The Novelists

Catch22

When creating a tournament like this, one has to deal with a critical consensus that has decided which are the great works and great authors. Look at their selections, and you’ll see that while a few undeniable masterpieces are included, the overall judgement is arbitrary. The resulting lists are badly skewed, and have more to do with academic and media trends and biases in place when the works were written than with excellence. Once on the “list,” the work never gets off.

Lolita, for instance, may have been daring in its time. Today it reads like an embarrassment. Catch-22 takes one joke and runs it into the ground. The Heart Is a Lonely Hunter is an interesting but minor work. Compare these to the best of the French and Russians– Hugo, Dumas, Gogol, Tolstoy, Dostoevsky– and they’re not in the same ballpark.

John O’Hara remains highly placed on the lists. I’m actually a fan of his– but does anyone today read or cherish John O’Hara? His many novels and stories never rise above the competent.

What do we do with three American Nobel Prize winners: Sinclair Lewis, Saul Bellow, and Pearl Buck?

Main Street and Lewis’s other novels are stodgy and dated. Model T vintage literature, pseudo-intellectual, smirky and sarcastic with no depth, as narrow and provincial as his subjects, nothing about the characters and language which any longer lives. Bellow’s reputation and relevance dates and declines by the year. “Seize the Day” is a great short work. The rest of his oeuvre is noise. Pearl Buck?

The question isn’t just whether or not the authors are still read, but how good they are. I was going to leave one of my faves, James Gould Cozzens, out of the brackets because he’s largely forgotten. Yet his novels are better, as novels, than the bulk of American works on a “Modern Library” list. The Last Adam, The Just and the Unjust, Guard of Honor— adult, intelligent novels written by an observer who understood America and its workings, and used the architecture of the novel to depict this complex country.

There are a lot of competent American novelists to consider. Over a hundred who could potentially be chosen. Our attitude with the rest of the seeding is this: A few good novels isn’t good enough. The novelist should’ve written at least one great or dynamic novel. We aim to punish mediocrity and reward artistic ambition, striking talent and exciting accomplishment .

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Star Power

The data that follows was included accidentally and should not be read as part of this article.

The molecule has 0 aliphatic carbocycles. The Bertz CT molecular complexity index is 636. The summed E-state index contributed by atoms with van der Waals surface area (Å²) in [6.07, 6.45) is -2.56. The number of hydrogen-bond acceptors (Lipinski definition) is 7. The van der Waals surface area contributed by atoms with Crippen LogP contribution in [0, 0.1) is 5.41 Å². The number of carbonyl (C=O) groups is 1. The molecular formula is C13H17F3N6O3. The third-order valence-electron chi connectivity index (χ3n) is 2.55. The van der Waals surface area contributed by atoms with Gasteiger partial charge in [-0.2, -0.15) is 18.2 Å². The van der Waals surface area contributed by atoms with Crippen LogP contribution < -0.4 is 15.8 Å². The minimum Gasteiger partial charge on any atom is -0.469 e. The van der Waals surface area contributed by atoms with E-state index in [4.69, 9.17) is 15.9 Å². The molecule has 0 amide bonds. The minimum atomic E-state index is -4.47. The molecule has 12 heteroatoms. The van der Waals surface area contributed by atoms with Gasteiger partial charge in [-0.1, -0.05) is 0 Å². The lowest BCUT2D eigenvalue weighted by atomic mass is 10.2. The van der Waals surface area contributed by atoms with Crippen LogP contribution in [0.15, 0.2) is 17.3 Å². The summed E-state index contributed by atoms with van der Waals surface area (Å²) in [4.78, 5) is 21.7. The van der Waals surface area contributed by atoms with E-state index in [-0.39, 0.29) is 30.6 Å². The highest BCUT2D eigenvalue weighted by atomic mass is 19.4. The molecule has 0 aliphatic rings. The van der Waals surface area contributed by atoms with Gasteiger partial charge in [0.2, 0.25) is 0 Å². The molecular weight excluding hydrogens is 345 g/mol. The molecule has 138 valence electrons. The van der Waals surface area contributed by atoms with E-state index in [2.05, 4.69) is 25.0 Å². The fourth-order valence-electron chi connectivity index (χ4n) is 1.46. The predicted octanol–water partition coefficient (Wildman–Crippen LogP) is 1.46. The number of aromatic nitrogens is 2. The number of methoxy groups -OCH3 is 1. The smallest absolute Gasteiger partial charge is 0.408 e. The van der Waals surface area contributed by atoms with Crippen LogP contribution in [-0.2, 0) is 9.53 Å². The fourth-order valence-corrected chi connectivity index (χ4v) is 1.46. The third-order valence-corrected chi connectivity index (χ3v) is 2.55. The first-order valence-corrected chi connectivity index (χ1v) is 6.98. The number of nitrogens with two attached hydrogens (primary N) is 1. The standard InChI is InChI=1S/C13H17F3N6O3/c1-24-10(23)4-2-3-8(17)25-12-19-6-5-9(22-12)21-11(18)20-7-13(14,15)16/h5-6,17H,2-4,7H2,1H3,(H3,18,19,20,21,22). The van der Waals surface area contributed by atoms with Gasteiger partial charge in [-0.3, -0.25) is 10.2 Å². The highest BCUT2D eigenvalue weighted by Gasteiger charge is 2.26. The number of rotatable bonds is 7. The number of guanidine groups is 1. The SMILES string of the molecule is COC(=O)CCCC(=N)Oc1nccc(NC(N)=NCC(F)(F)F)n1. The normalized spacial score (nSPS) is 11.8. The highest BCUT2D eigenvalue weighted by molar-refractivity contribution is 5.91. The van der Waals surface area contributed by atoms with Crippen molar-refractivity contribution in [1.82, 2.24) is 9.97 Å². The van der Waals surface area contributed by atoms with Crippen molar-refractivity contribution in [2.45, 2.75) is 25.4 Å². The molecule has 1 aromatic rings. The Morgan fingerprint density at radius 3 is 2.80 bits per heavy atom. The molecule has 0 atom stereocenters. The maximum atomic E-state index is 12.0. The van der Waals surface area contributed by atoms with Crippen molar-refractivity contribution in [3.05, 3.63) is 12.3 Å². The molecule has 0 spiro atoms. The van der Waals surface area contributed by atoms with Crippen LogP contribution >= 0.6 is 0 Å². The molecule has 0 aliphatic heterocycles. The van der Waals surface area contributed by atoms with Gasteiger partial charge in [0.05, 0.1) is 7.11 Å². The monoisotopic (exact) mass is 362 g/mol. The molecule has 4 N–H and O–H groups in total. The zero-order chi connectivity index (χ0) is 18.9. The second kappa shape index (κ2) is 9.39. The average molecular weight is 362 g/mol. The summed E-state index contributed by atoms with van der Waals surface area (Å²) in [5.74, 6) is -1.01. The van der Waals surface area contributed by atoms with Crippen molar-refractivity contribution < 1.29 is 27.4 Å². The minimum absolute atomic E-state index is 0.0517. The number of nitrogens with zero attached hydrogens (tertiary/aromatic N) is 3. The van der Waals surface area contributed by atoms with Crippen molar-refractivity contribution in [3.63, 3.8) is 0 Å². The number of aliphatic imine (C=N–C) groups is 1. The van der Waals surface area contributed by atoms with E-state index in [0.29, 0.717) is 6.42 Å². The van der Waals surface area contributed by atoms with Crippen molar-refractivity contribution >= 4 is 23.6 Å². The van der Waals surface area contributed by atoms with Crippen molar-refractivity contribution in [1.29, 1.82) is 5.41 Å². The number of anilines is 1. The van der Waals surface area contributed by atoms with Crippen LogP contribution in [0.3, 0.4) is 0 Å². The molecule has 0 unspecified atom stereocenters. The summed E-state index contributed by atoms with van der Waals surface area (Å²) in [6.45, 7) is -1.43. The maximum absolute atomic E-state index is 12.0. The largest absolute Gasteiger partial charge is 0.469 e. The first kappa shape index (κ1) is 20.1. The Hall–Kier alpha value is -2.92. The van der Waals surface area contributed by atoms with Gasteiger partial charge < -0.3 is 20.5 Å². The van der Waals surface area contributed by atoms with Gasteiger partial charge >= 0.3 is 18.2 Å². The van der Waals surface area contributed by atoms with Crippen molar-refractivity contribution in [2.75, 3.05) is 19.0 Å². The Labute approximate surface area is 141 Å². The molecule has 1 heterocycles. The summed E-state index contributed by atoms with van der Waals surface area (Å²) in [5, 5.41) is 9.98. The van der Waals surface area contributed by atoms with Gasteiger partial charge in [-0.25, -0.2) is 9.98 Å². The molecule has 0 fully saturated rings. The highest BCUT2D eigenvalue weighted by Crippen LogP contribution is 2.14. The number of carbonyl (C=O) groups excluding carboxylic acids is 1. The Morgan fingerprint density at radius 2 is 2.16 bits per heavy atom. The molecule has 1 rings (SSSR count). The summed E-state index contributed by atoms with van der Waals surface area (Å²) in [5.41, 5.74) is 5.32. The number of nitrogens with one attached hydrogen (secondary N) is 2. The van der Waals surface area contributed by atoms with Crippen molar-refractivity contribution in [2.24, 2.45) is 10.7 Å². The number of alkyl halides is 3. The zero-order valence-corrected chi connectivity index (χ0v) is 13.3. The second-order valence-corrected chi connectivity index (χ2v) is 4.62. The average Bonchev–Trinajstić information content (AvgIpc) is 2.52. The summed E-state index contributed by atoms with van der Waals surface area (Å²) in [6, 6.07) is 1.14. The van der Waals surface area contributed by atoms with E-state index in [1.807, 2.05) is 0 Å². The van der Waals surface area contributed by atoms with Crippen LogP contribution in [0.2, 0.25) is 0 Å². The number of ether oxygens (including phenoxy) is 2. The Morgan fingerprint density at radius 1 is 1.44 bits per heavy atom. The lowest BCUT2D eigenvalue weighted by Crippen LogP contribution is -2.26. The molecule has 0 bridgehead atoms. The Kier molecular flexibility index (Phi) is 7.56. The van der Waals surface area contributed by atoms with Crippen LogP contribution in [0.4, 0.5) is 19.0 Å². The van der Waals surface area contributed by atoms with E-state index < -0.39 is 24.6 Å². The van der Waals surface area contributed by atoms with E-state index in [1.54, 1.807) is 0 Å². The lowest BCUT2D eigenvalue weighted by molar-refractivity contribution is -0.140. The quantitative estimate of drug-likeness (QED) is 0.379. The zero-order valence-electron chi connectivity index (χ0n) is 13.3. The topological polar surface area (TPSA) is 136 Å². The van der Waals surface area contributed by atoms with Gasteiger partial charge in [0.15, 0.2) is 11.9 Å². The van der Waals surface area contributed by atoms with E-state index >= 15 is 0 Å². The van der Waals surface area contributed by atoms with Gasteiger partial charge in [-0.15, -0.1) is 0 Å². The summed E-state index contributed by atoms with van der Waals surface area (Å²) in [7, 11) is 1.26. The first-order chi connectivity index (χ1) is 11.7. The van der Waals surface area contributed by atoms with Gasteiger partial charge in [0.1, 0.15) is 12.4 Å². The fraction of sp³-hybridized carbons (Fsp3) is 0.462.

ALL-TIME AMERICAN WRITERS TOURNAMENT

Misty-Copelandunder armor

(Ad photo of Misty Copeland for Under Armor.)
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Should writers just write?

Should ballet dancers just dance?

Ballet has been most popular– and most relevant– when it had stars to put out front. Most famously, the star pairing of Margot Fonteyn and Rudolf Nureyev in the 1960’s.

Today ballet has Misty Copeland, prima ballerina at New York City’s American Ballet Theatre. Walk into any Macy’s store and you encounter a large poster of Misty Copeland. She appears in TV commercial after TV commercial, on the cover of magazine after magazine. Feature articles everywhere.

The result? Ballet matters. Little girls grow up dreaming of being the next Misty Copeland. Dance schools are filled– a flow of new talent streaming into the art.

Think about it: The marginal art of ballet(!) has developed a more prominent personality, a more important cultural phenomenon, than the entirety of literature with all its schools, publishing companies and publicity departments. This is failure, people. Across-the-board failure.

American literature once had stars. Our goal as a literary project is to find or create new ones. Specifically, the Great American Writer.

This tournament is our way of resetting the standards and examining the nature of literary star power.

The Writer as Public Figure?

ALL-TIME AMERICAN WRITERS TOURNAMENT

J-D-Salinger-TIME-1961

THE UNSTATED PREMISE of those who are touting the new movie about J.D. Salinger, “Rebel in the Rye,” is that his absence from the lit scene for decades created mystery about him. They’re hoping to capitalize on that mystery.

There’s something to be said for this viewpoint. There are multiple examples of performers and artists who achieved a level of lasting fame because they removed themselves from the scene at an early age. Greta Garbo, Marilyn Monroe, and James Dean jump immediately to mind. In the lit game, Sylvia Plath. Mystery has been an essential component of charisma for a long time. (See fan dancer Sally Rand. The brief, unsatisfied glimpse.) Or look at the most famous person in history. The mystery of Jesus’s death and resurrection is the most compelling part of the Gospel narratives.
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Yet J.D. Salinger was able to vanish because his literary celebrity had already been built. He wrote at a time when writers mattered.

How much more difficult the task is now, when even the biggest name writers walk around as virtual unknowns, not part of the conversation of general culture– a culture 1,000 times noisier than it once was.

Can one create mystery and charisma about a writer by keeping that person offstage– yet somehow still get the word out?

NEXT: “Star Power.” A Counter-Argument. 

Is This the Face of Literature?

ALL-TIME AMERICAN WRITERS TOURNAMENT

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(Pictured: George R.R. Martin.)